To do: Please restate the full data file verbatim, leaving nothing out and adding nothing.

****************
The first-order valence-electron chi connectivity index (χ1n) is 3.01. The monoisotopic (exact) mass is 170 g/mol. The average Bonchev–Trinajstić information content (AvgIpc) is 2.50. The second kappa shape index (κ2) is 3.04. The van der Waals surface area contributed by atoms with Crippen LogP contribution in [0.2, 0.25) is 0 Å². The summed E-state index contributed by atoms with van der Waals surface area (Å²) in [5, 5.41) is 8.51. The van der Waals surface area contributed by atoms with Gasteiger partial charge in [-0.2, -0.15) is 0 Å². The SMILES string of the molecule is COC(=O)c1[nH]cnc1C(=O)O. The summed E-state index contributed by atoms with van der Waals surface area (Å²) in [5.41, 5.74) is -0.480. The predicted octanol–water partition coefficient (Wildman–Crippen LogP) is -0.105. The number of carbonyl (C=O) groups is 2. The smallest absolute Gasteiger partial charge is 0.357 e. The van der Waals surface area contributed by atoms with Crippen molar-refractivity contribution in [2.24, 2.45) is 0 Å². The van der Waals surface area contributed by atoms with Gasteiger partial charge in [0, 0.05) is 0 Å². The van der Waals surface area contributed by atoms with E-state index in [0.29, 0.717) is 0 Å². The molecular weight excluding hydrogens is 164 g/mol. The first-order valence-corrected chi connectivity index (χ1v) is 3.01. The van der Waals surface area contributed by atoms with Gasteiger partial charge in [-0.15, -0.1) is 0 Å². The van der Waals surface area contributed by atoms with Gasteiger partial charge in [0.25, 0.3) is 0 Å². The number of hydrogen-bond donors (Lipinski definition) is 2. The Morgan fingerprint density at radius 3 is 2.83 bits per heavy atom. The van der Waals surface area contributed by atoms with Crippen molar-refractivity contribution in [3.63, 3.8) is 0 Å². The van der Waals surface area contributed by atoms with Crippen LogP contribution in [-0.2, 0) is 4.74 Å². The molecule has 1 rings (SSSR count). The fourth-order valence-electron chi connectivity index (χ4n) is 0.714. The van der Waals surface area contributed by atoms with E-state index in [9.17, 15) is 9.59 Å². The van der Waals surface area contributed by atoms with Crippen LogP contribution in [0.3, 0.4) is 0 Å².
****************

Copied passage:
The first-order valence-electron chi connectivity index (χ1n) is 3.01. The monoisotopic (exact) mass is 170 g/mol. The average Bonchev–Trinajstić information content (AvgIpc) is 2.50. The second kappa shape index (κ2) is 3.04. The van der Waals surface area contributed by atoms with Crippen LogP contribution in [0.2, 0.25) is 0 Å². The summed E-state index contributed by atoms with van der Waals surface area (Å²) in [5, 5.41) is 8.51. The van der Waals surface area contributed by atoms with Gasteiger partial charge in [-0.2, -0.15) is 0 Å². The SMILES string of the molecule is COC(=O)c1[nH]cnc1C(=O)O. The summed E-state index contributed by atoms with van der Waals surface area (Å²) in [5.41, 5.74) is -0.480. The predicted octanol–water partition coefficient (Wildman–Crippen LogP) is -0.105. The number of carbonyl (C=O) groups is 2. The smallest absolute Gasteiger partial charge is 0.357 e. The van der Waals surface area contributed by atoms with Crippen molar-refractivity contribution in [2.24, 2.45) is 0 Å². The van der Waals surface area contributed by atoms with Gasteiger partial charge in [0, 0.05) is 0 Å². The van der Waals surface area contributed by atoms with E-state index in [0.29, 0.717) is 0 Å². The molecular weight excluding hydrogens is 164 g/mol. The first-order valence-corrected chi connectivity index (χ1v) is 3.01. The van der Waals surface area contributed by atoms with Gasteiger partial charge in [-0.15, -0.1) is 0 Å². The van der Waals surface area contributed by atoms with Gasteiger partial charge in [0.25, 0.3) is 0 Å². The number of hydrogen-bond donors (Lipinski definition) is 2. The Morgan fingerprint density at radius 3 is 2.83 bits per heavy atom. The van der Waals surface area contributed by atoms with Crippen molar-refractivity contribution in [3.63, 3.8) is 0 Å². The van der Waals surface area contributed by atoms with Crippen LogP contribution in [-0.2, 0) is 4.74 Å². The molecule has 1 rings (SSSR count). The fourth-order valence-electron chi connectivity index (χ4n) is 0.714. The van der Waals surface area contributed by atoms with E-state index in [9.17, 15) is 9.59 Å². The van der Waals surface area contributed by atoms with Crippen LogP contribution in [0.3, 0.4) is 0 Å².